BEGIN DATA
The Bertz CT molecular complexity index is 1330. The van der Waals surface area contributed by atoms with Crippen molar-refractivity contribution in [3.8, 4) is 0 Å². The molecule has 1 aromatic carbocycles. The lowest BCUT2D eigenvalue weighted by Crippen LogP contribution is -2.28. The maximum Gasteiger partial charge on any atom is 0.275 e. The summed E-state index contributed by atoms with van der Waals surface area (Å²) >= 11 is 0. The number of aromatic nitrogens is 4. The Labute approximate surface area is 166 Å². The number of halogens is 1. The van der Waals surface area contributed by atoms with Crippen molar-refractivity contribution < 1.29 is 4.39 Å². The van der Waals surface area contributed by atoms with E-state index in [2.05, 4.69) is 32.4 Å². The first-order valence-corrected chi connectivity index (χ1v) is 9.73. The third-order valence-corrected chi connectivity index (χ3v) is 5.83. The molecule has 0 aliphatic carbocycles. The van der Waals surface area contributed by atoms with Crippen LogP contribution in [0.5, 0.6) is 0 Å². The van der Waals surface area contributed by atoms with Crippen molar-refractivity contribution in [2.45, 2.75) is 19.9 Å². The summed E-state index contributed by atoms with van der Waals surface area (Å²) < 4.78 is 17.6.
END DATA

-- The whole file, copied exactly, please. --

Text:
The Bertz CT molecular complexity index is 1330. The van der Waals surface area contributed by atoms with Crippen molar-refractivity contribution in [3.8, 4) is 0 Å². The molecule has 1 aromatic carbocycles. The lowest BCUT2D eigenvalue weighted by Crippen LogP contribution is -2.28. The maximum Gasteiger partial charge on any atom is 0.275 e. The summed E-state index contributed by atoms with van der Waals surface area (Å²) >= 11 is 0. The number of aromatic nitrogens is 4. The Labute approximate surface area is 166 Å². The number of halogens is 1. The van der Waals surface area contributed by atoms with Crippen molar-refractivity contribution < 1.29 is 4.39 Å². The van der Waals surface area contributed by atoms with E-state index in [2.05, 4.69) is 32.4 Å². The first-order valence-corrected chi connectivity index (χ1v) is 9.73. The third-order valence-corrected chi connectivity index (χ3v) is 5.83. The molecule has 0 aliphatic carbocycles. The van der Waals surface area contributed by atoms with Crippen LogP contribution in [0.5, 0.6) is 0 Å². The van der Waals surface area contributed by atoms with Crippen molar-refractivity contribution in [2.45, 2.75) is 19.9 Å². The summed E-state index contributed by atoms with van der Waals surface area (Å²) < 4.78 is 17.6.